Search Results

Advanced Search

1 to 14 of 14 results

Sort by:

Filter by:

Contributors

Article Types

Authors

Subjects

Lawrence and the Mince-Pies

Dan Jacobson, 25 October 1979

The Letters of D.H. Lawrence, Vol I: September 1901 – May 1913 
edited by James Boulton.
Cambridge, 579 pp., £15
Show More
Show More
... and of those parts of Germany and Italy which Lawrence visited in 1912-13. The editor, Professor James T. Boulton, who edited the letters to Louie Burrows mentioned above, also contributes a modest and sympathetic introduction, which is in effect an admirably concise intellectual biography of the young Lawrence. Then there ...

More than one world

P.N. Furbank, 5 December 1991

D.H. Lawrence: The Early Years 1885-1912 
by John Worthen.
Cambridge, 624 pp., £25, September 1991, 0 521 25419 1
Show More
The Letters of D.H. Lawrence. Vol. VI: 1927-28 
edited by James Boulton, Margaret Boulton and Gerald Lacy.
Cambridge, 645 pp., £50, September 1991, 0 521 23115 9
Show More
Show More
... most unchanging thing about them. (As it was, one might add, the most unchanging thing about poor James Boswell, another great vita nuova man, ever inclined to exhort himself: ‘Be Samuel Johnson! Be the rock of Gibraltar!’) All the same, despite Svevo’s rule, there have been a few people – Tolstoy, Wittgenstein and D.H. Lawrence come to mind ...

Radical Egoism

Stuart Hampshire, 19 August 1982

The Letters of D.H. Lawrence, Vol II: June 1913-October 1916 
edited by George Zytaruk and James Boulton.
Cambridge, 700 pp., £20, May 1982, 0 521 23111 6
Show More
Selected Short Stories 
by D.H. Lawrence, edited by Brian Finney.
Penguin, 540 pp., £1.95, June 1982, 0 13 043160 5
Show More
The Trespasser 
by D.H. Lawrence, edited by Elizabeth Mansfield.
Cambridge, 327 pp., £22.50, April 1982, 0 521 22264 8
Show More
Show More
... These are the years of early fame after Sons and Lovers, and of the publication of The Rainbow and its banning, and of Lawrence’s violent and despairing reactions to the war. He was already a fully recognised writer, a probable genius, and his more intimate correspondents include Cynthia Asquith, Ottoline Morrell, Bertrand Russell, Edward Marsh, Middleton Murry and Katherine Mansfield, Philip Heseltine, Mark Gertler ...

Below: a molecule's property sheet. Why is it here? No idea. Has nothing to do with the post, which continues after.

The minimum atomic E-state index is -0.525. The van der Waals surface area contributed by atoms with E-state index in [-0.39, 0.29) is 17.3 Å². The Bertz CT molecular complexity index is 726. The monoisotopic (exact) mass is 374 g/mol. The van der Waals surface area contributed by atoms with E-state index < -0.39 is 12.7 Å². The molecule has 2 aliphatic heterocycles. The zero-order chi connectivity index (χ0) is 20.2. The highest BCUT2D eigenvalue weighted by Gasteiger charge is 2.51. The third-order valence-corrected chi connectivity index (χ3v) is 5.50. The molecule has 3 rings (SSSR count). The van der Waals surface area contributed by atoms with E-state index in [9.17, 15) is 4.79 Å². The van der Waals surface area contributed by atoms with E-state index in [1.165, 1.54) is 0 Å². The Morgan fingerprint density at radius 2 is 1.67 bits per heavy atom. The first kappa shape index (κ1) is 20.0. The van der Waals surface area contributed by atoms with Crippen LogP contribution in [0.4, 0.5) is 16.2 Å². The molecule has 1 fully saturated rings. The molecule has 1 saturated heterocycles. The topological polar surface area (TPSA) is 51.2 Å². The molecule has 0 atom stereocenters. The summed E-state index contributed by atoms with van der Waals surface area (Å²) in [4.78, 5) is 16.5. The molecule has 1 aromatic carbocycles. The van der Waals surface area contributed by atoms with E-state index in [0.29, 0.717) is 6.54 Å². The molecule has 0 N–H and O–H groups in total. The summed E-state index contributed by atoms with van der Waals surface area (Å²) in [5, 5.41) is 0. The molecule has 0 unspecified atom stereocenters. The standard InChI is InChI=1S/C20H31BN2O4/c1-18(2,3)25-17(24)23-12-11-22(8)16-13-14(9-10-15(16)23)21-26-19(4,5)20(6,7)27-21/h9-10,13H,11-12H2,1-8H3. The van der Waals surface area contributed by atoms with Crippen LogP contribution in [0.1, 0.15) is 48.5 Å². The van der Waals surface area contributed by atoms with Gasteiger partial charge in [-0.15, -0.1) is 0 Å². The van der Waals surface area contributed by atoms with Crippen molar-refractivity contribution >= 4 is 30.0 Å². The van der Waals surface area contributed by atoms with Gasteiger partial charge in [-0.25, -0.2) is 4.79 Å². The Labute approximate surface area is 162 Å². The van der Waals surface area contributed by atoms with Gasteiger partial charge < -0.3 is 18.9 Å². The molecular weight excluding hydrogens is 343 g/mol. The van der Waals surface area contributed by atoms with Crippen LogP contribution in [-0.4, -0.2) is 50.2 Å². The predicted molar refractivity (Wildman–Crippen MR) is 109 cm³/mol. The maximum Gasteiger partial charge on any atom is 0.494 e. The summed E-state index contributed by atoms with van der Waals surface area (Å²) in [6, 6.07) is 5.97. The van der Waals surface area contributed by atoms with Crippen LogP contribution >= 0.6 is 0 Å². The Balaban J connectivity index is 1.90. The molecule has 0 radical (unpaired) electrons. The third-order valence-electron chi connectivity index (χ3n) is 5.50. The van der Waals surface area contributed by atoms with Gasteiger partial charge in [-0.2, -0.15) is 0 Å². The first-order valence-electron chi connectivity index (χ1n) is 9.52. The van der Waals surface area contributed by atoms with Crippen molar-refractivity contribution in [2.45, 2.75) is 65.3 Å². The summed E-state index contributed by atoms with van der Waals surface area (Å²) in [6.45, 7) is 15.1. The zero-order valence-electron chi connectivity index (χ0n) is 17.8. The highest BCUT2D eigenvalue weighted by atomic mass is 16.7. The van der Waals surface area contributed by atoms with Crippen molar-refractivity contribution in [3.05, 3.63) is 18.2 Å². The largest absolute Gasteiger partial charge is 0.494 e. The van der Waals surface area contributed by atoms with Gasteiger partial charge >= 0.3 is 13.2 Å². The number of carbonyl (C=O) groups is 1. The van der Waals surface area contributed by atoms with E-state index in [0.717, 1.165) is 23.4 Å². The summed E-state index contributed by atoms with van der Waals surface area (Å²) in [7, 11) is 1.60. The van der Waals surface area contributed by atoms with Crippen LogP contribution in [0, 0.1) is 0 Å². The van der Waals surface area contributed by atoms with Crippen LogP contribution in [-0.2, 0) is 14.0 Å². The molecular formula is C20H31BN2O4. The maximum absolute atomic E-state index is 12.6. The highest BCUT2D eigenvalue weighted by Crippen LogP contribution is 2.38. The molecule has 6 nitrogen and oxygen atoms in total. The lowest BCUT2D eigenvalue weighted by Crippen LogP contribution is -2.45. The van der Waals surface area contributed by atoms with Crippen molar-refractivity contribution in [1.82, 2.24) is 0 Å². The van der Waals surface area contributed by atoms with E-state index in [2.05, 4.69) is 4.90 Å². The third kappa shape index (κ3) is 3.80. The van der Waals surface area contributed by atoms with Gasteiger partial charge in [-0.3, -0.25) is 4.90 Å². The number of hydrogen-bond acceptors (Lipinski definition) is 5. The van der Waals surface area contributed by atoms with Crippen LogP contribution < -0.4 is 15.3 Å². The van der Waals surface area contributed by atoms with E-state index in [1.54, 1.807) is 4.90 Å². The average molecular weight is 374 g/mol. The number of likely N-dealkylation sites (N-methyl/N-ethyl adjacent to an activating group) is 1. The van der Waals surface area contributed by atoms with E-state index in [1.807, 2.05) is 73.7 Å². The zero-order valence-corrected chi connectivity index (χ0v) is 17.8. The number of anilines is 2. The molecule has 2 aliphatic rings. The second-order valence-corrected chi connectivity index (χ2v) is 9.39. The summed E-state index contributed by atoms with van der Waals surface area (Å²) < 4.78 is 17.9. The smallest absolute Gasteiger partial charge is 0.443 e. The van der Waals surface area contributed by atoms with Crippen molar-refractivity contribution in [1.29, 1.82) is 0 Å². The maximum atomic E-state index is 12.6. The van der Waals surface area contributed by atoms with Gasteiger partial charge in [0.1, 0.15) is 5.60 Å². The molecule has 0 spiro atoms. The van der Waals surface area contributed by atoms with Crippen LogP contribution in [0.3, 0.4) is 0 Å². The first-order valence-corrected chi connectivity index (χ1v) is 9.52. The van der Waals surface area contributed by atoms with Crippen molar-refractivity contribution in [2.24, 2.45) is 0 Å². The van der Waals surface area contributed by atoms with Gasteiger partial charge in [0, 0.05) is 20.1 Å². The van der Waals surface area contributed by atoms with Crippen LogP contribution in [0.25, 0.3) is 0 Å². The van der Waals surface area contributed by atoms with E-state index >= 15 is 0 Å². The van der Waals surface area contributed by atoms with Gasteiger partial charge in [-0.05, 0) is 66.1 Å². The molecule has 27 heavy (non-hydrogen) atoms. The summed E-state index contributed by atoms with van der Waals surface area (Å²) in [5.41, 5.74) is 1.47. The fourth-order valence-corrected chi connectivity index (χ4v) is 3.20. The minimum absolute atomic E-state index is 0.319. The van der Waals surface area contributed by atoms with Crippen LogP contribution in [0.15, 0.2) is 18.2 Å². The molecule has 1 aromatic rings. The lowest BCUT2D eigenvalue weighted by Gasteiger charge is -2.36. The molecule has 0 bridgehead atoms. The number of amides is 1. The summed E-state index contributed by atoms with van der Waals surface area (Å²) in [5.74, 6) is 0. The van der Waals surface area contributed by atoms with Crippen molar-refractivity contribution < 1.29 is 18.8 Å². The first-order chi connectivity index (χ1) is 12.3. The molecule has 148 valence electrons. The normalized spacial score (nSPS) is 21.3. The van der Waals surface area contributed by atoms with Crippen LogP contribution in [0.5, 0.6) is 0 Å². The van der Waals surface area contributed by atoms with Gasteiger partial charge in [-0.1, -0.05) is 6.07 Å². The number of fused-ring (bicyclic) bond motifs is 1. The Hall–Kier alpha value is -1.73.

Westward Ho

Frank Kermode, 7 February 1985

The Letters of D.H. Lawrence. Vol. III: October 1916 - June 1921 
edited by James Boulton and Andrew Robertson.
Cambridge, 762 pp., £25, November 1984, 0 521 23112 4
Show More
Brett: From Bloomsbury to New Mexico 
by Sean Hignett.
Hodder, 299 pp., £14.95, January 1985, 9780340229736
Show More
Show More
... Lawrence was best-known as the author of Sons and Lovers (an aspirant who, according to Henry James, might be seen ‘lagging in the dusty rear’ of Hugh Walpole and Compton Mackenzie), of another banned book, and perhaps also of a third unpublishable one. Yet he was a genius, not only in his own eyes but in the opinion of many discriminating ...

Alpha and Omega

Dan Jacobson, 5 February 1981

Apocalypse and the Writings on Revelation 
by D.H. Lawrence, edited by Mara Kalnins.
Cambridge, 249 pp., £12.50, October 1980, 0 521 22407 1
Show More
Show More
... which is being issued by the Cambridge University Press, under the general editorship of Professor James Boulton. (The only other volume in the series to have been produced so far is the first of a projected seven which are to be devoted to the letters alone.) The present book includes a review by Lawrence of a scholarly exegesis of the Revelation; his ...

Men in Love

Paul Delany, 3 September 1987

Women in Love 
by D.H. Lawrence, edited by David Farmer, Lindeth Vasey and John Worthen.
Cambridge, 633 pp., £40, May 1987, 0 521 23565 0
Show More
The Letters of D.H. Lawrence: Vol. IV, 1921-24 
edited by Warren Roberts, James Boulton and Elizabeth Mansfield.
Cambridge, 627 pp., £35, May 1987, 0 521 23113 2
Show More
Show More
... Lawrence’s maxim ‘we shed our sicknesses in books’ is usually applied to Sons and Lovers, where he disposed of his nearly fatal over-attachment to his mother. But Women in Love is a cathartic novel too, though here the sickness is less easy to cure. The sickness itself is obvious enough: it is misanthropy, a continuous rage at almost everyone around ...

Learned Insane

Simon Schaffer: The Lunar Men, 17 April 2003

The Lunar Men: The Friends who Made the Future 
by Jenny Uglow.
Faber, 588 pp., £25, September 2002, 0 571 19647 0
Show More
Show More
... together in England’. Yet during the lifetime of its members, who also included the engineer James Watt, the manufacturer Matthew Boulton and the chemist and radical Joseph Priestley, the Society was barely visible in print. No learned memoirs appeared under its auspices, no grand assemblies were organised by its ...